ANKARA (Reuters) - Turkey’s nationalist opposition said on Tuesday it would hold an extraordinary congress aimed at resolving a leadership dispute, a move that could dash President Tayyip Erdogan’s ambitions of winning greater powers.
Opinion polls suggest the removal of Devlet Bahceli as leader of the Nationalist Movement Party (MHP) could lead to a surge in support for his party, weakening Erdogan’s chances of securing strong parliamentary support for the introduction of a full presidential system in Turkey.
Earlier on Tuesday Turkey’s Court of Appeals unanimously approved a local court ruling allowing the MHP to go ahead with its party congress.
MHP deputy chairman Semih Yalcin said the party respected the court’s decision and proposed June 26 or July 10 for the congress to be held. He added that Bahceli, who has led the MHP for much of the past two decades, would seek re-election.
Turkey’s ruling AK Party has been hoping for MHP support in parliament to change the constitution and introduce an executive presidential system or, as an interim measure, a system whereby the head of state is allowed to retain his party ties.
Erdogan founded the AK Party more than a decade ago and served as party leader and prime minister until 2014 when he became Turkey’s first directly elected president. He has already transformed the role, largely ceremonial under the existing constitution, into a much more active one but is still keen to turn it into a full presidential system.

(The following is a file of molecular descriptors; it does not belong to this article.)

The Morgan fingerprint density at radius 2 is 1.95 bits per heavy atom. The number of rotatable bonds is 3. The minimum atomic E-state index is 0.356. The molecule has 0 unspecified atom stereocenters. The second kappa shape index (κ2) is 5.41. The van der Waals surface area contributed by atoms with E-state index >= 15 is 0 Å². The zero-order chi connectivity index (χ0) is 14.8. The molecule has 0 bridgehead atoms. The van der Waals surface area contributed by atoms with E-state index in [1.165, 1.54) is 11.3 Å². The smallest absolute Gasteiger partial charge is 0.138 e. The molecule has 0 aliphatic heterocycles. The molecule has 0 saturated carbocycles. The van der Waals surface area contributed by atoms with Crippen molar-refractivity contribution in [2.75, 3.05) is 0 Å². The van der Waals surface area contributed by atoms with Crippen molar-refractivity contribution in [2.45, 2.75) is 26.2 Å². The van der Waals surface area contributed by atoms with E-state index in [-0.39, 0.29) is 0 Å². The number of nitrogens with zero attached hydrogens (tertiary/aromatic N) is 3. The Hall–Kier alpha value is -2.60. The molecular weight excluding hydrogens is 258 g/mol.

“The MHP will no longer be irrelevant in Turkish politics,” said Sinan Ogan, one of four leaders of a revolt within the party. Another leader is former interior minister Meral Aksener, Bahceli’s main challenger for the MHP leadership.
“Once the MHP completes its change it will be a movement that will dominate Turkish politics,” Ogan told CNN Turk television.
The MHP rebels are opposed to Erdogan’s plans for an executive presidency.
Erdogan hopes that Bahceli keeps his post, thereby hitting support for the MHP in an early parliamentary election political analysts say could take place later this year and ensuring a big enough majority for the AK Party to change the constitution.
Reporting by Humeyra Pamuk; Writing by Ece Toksabay; Editing by Gareth Jones